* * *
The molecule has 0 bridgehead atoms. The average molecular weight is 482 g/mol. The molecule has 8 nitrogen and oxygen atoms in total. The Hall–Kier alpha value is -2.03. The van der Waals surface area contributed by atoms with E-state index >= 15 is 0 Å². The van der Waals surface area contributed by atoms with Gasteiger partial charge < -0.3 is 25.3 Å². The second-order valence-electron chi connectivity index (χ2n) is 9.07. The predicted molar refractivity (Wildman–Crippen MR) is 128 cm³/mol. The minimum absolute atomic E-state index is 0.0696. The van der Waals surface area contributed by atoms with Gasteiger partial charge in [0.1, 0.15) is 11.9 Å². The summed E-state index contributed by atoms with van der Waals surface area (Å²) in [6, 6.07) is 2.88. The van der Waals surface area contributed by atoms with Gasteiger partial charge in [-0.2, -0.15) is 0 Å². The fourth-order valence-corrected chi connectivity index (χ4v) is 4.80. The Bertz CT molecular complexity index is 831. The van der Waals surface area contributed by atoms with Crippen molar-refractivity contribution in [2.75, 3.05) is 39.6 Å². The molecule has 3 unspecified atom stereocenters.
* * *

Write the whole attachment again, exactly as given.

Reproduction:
The molecule has 0 bridgehead atoms. The average molecular weight is 482 g/mol. The molecule has 8 nitrogen and oxygen atoms in total. The Hall–Kier alpha value is -2.03. The van der Waals surface area contributed by atoms with E-state index >= 15 is 0 Å². The van der Waals surface area contributed by atoms with Gasteiger partial charge < -0.3 is 25.3 Å². The second-order valence-electron chi connectivity index (χ2n) is 9.07. The predicted molar refractivity (Wildman–Crippen MR) is 128 cm³/mol. The minimum absolute atomic E-state index is 0.0696. The van der Waals surface area contributed by atoms with Gasteiger partial charge in [0.1, 0.15) is 11.9 Å². The summed E-state index contributed by atoms with van der Waals surface area (Å²) in [6, 6.07) is 2.88. The van der Waals surface area contributed by atoms with Gasteiger partial charge in [-0.2, -0.15) is 0 Å². The fourth-order valence-corrected chi connectivity index (χ4v) is 4.80. The Bertz CT molecular complexity index is 831. The van der Waals surface area contributed by atoms with Crippen molar-refractivity contribution in [2.75, 3.05) is 39.6 Å². The molecule has 3 unspecified atom stereocenters.